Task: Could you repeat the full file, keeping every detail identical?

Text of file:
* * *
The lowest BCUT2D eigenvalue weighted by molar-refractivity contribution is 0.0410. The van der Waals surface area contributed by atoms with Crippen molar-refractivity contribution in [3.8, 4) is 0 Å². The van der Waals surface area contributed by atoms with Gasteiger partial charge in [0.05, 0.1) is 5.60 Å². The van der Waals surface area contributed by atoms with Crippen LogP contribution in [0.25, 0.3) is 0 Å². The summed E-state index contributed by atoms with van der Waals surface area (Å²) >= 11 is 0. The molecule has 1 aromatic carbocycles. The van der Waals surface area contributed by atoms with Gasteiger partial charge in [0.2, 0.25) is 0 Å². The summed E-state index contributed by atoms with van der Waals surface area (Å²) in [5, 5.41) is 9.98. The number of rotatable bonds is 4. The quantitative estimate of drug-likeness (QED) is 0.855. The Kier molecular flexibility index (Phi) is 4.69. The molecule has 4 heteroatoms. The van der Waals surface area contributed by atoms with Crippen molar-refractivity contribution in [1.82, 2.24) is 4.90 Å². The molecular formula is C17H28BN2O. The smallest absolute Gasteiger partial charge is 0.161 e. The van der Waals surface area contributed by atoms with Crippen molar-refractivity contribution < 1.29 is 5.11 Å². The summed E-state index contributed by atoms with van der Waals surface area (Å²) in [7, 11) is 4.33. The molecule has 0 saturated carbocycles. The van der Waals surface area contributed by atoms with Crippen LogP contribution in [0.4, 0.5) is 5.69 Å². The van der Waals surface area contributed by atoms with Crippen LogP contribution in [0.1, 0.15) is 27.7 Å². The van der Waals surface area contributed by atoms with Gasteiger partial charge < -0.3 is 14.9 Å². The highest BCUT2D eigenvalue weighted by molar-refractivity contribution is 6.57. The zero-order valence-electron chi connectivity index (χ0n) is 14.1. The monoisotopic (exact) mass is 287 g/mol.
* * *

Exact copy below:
The lowest BCUT2D eigenvalue weighted by molar-refractivity contribution is 0.0410. The van der Waals surface area contributed by atoms with Crippen molar-refractivity contribution in [3.8, 4) is 0 Å². The van der Waals surface area contributed by atoms with Gasteiger partial charge in [0.05, 0.1) is 5.60 Å². The van der Waals surface area contributed by atoms with Crippen LogP contribution in [0.25, 0.3) is 0 Å². The summed E-state index contributed by atoms with van der Waals surface area (Å²) >= 11 is 0. The molecule has 1 aromatic carbocycles. The van der Waals surface area contributed by atoms with Gasteiger partial charge in [0.2, 0.25) is 0 Å². The summed E-state index contributed by atoms with van der Waals surface area (Å²) in [5, 5.41) is 9.98. The number of rotatable bonds is 4. The quantitative estimate of drug-likeness (QED) is 0.855. The Kier molecular flexibility index (Phi) is 4.69. The molecule has 4 heteroatoms. The van der Waals surface area contributed by atoms with Crippen molar-refractivity contribution in [1.82, 2.24) is 4.90 Å². The molecular formula is C17H28BN2O. The smallest absolute Gasteiger partial charge is 0.161 e. The van der Waals surface area contributed by atoms with Crippen molar-refractivity contribution < 1.29 is 5.11 Å². The summed E-state index contributed by atoms with van der Waals surface area (Å²) in [7, 11) is 4.33. The molecule has 0 saturated carbocycles. The van der Waals surface area contributed by atoms with Crippen LogP contribution in [0.4, 0.5) is 5.69 Å². The van der Waals surface area contributed by atoms with Crippen LogP contribution in [0.1, 0.15) is 27.7 Å². The van der Waals surface area contributed by atoms with Gasteiger partial charge < -0.3 is 14.9 Å². The highest BCUT2D eigenvalue weighted by molar-refractivity contribution is 6.57. The zero-order valence-electron chi connectivity index (χ0n) is 14.1. The monoisotopic (exact) mass is 287 g/mol.